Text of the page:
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Latest Happy-Hour Hot Spot: The Office

In-House Bars Hark Back to the Golden Age of Advertising

By Published on .

NEW YORK (AdAge.com) -- In-house agency bars -- seemingly a relic of 1960s Madison Avenue -- look to be all the rage once again.
Havas' Arnold boasts a newly minted one; WPP Group's JWT recently revamped a huge space in its New York office dedicated to its bar; and BBDO's is still going strong after more than 30 years. Publicis Groupe's Digitas, meanwhile, has a beer cart that travels the office.

Maybe they're mesmerized by the popular TV drama "Mad Men" and are trying to emulate Don Draper and his cronies at the Sterling Cooper advertising agency. Maybe they're just trying to emulate British agency culture. Maybe the bars are merely a fun value-add to help attract talent, or even a tactic to boost morale. We're not quite sure how, precisely, to account for agencies reverting back to booze culture. But either way it's clear: Bars are back.

It should be noted they are generally nonprofit, offered as a perk for employees, and in most cases serve as a way to promote alcohol brands on agency rosters. During the nonparty hours (we hear Thursdays are the most popular night), many of the spaces are a venue for informal meetings or a place to simply take a breather during the workday.

What follows is a smattering of hot spots where creatives, account managers and planners around the country are boozing nowadays.
Known to host a roving keg party, the folks at Arnold already knew how to have fun. But leaders Pam Hamlin and Pete Favat decided in April 2008 that the time had come to open a proper bar. It's stocked with liquor from the agency's Brown-Forman clients, including Jack Daniel's and Southern Comfort. The stark white space has already attracted foot traffic from staffers in a variety of ways: twice a month during agency "town hall" sessions; when teams and departments book time there for celebrations (the agency's recent win of Carnival Cruise Lines' account was one such occasion); and for new-hire receptions and client functions.
Here you might think you're in a Big Apple club rather than an ad agency. The huge and well-appointed venue, which just opened this year, features a 50-foot-long bar where employees belly up three nights a week for a full selection of spirits from client Diageo at subsidized prices. Bonus: an array of happy-hour foods such as wings.
The Beer Cart is open for business starting at about 4 p.m. on Fridays. It's operated by Digitas staffers who walk from desk to desk offering a selection of Miller beers (Digitas is Miller's interactive shop), water, soda, popcorn and occasional specialty drinks. Special-occasion Beer Carts have included a Cinco de Mayo-themed cart.
Established in 1976, Central Filing is an institution; in fact, when BBDO relocated from its Madison Avenue digs to its current offices on the Avenue of the Americas, the original bar was dismantled and moved. Open Monday through Friday in the evenings, the bar serves clients' products only, from Pepsi to Red Stripe to Gallo wines. Cash won't work here, as Central Filing currency comes in the form of drink tickets, doled out at low rates such as $1.25 for beer and mixed drinks or $2.50 for wine. Alternatively, agency staffers can elect a lifetime membership for $50.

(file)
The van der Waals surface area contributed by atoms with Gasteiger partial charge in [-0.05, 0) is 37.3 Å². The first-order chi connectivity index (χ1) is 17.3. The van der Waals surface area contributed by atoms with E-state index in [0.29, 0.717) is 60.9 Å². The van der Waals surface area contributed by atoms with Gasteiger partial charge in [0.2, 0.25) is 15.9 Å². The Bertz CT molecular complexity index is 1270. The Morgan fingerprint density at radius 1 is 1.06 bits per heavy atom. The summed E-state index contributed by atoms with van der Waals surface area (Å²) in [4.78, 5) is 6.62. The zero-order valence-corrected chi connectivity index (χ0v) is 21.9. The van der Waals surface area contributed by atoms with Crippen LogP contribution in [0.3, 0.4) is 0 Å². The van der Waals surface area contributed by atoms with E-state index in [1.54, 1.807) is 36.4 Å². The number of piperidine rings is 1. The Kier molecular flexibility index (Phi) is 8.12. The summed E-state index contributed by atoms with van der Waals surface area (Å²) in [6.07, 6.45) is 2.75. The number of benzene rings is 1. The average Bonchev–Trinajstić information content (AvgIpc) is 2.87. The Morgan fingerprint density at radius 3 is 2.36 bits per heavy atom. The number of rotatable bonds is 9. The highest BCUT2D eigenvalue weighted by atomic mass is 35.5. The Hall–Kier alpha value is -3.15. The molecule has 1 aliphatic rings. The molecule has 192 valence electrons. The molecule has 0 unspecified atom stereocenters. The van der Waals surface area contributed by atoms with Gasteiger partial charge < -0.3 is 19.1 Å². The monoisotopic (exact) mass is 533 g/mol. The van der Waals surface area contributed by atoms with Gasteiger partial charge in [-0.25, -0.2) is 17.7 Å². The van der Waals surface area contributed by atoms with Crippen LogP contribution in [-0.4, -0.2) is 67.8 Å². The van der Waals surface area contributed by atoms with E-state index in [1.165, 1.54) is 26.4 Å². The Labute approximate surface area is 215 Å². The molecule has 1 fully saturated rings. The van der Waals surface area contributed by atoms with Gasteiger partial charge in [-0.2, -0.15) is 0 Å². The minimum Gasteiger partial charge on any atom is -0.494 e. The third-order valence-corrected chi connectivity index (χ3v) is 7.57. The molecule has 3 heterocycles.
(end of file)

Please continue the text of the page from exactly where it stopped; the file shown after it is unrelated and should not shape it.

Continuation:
The aptly named Surf Bar at TBWA's Los Angeles outpost is beach-themed and was constructed using surfboards. It was erected nearly a decade ago and is primarily used for keg parties -- of the Budweiser variety -- as well as other parties and events. Client Absolut vodka is used for mixed drinks.
In considering its new office space, West Coast indie creative agency David & Goliath insisted on a few things: plenty of space for its people to think, a barrage of war rooms and, last but not least, the Quarry. Measuring close to 16 feet of solid walnut wood, the impressive bar is a hub of social activity in the agency and occasionally has been used for client briefings. Clients 42 Below vodka and Cazadores tequila help keep the bar stocked.
The lore of Trolley at Kirshenbaum Bond & Partners dates back some 20 years to a time when the now-MDC Partners-owned agency was much smaller, and staffers regularly pushed around a liquor cart they affectionately dubbed "the trolley." These days Trolley has evolved into the term used for regular internal open-bar parties -- for which the agency serves up Diageo client brands Ciroc vodka and Don Julio tequila -- and frequent external agency gatherings. The most recent was held at New York City bar Antarctica.
President Steve Hardwick had the idea to open the bar last summer and held a contest to choose the name, a nod to those incessantly rehearsed client presentations. It's open only on Thursday evenings and serves free beer and wine, along with live music and rotating art exhibits. On off nights it's dubbed Café Grey and doubles as a dining room. There's a bar area in the blueprints for Grey's new offices, where the agency aims to move in 2009. The name is expected to stick.
Employees at the shop formerly known as Zipatoni unwind at the agency's self-serve bar area complete with pingpong table. The bar was originally erected to support clients; it's stocked with Pabst Blue Ribbon beer, a client, as well as wine and other basic drinks.
This bar was inherited from WPP sibling Bates in 2004. Starting at 5:30 p.m. on Tuesdays, Wednesdays and Thursdays, MindShare employees head there for pinball and a cash bar that serves bottled beer and hard liquor, including client Imperia vodka.
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